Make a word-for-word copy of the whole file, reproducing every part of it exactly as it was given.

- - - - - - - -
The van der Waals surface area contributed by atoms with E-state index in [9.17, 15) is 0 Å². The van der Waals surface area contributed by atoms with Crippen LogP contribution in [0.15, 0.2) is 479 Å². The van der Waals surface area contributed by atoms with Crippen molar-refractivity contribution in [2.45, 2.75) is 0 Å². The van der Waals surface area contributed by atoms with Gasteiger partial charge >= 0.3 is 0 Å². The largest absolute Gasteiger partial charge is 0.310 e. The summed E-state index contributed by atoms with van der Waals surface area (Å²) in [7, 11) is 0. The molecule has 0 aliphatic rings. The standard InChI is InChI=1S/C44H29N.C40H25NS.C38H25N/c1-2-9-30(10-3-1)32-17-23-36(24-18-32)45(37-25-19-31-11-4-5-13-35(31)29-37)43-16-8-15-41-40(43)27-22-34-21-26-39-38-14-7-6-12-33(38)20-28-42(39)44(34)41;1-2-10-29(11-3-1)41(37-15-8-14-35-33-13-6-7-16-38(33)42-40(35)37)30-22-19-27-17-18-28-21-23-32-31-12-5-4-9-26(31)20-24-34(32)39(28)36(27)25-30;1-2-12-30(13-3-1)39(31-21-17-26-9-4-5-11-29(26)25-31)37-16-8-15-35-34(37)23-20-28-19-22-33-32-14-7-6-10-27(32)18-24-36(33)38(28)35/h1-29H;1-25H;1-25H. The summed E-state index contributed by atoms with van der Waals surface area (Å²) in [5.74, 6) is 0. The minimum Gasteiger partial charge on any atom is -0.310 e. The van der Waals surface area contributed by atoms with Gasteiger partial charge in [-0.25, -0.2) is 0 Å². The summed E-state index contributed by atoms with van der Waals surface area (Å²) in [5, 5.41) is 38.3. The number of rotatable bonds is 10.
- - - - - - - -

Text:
The van der Waals surface area contributed by atoms with E-state index in [9.17, 15) is 0 Å². The van der Waals surface area contributed by atoms with Crippen LogP contribution in [0.15, 0.2) is 479 Å². The van der Waals surface area contributed by atoms with Crippen molar-refractivity contribution in [2.45, 2.75) is 0 Å². The van der Waals surface area contributed by atoms with Gasteiger partial charge >= 0.3 is 0 Å². The largest absolute Gasteiger partial charge is 0.310 e. The summed E-state index contributed by atoms with van der Waals surface area (Å²) in [7, 11) is 0. The molecule has 0 aliphatic rings. The standard InChI is InChI=1S/C44H29N.C40H25NS.C38H25N/c1-2-9-30(10-3-1)32-17-23-36(24-18-32)45(37-25-19-31-11-4-5-13-35(31)29-37)43-16-8-15-41-40(43)27-22-34-21-26-39-38-14-7-6-12-33(38)20-28-42(39)44(34)41;1-2-10-29(11-3-1)41(37-15-8-14-35-33-13-6-7-16-38(33)42-40(35)37)30-22-19-27-17-18-28-21-23-32-31-12-5-4-9-26(31)20-24-34(32)39(28)36(27)25-30;1-2-12-30(13-3-1)39(31-21-17-26-9-4-5-11-29(26)25-31)37-16-8-15-35-34(37)23-20-28-19-22-33-32-14-7-6-10-27(32)18-24-36(33)38(28)35/h1-29H;1-25H;1-25H. The summed E-state index contributed by atoms with van der Waals surface area (Å²) in [5.74, 6) is 0. The minimum Gasteiger partial charge on any atom is -0.310 e. The van der Waals surface area contributed by atoms with Gasteiger partial charge in [-0.25, -0.2) is 0 Å². The summed E-state index contributed by atoms with van der Waals surface area (Å²) in [5, 5.41) is 38.3. The number of rotatable bonds is 10.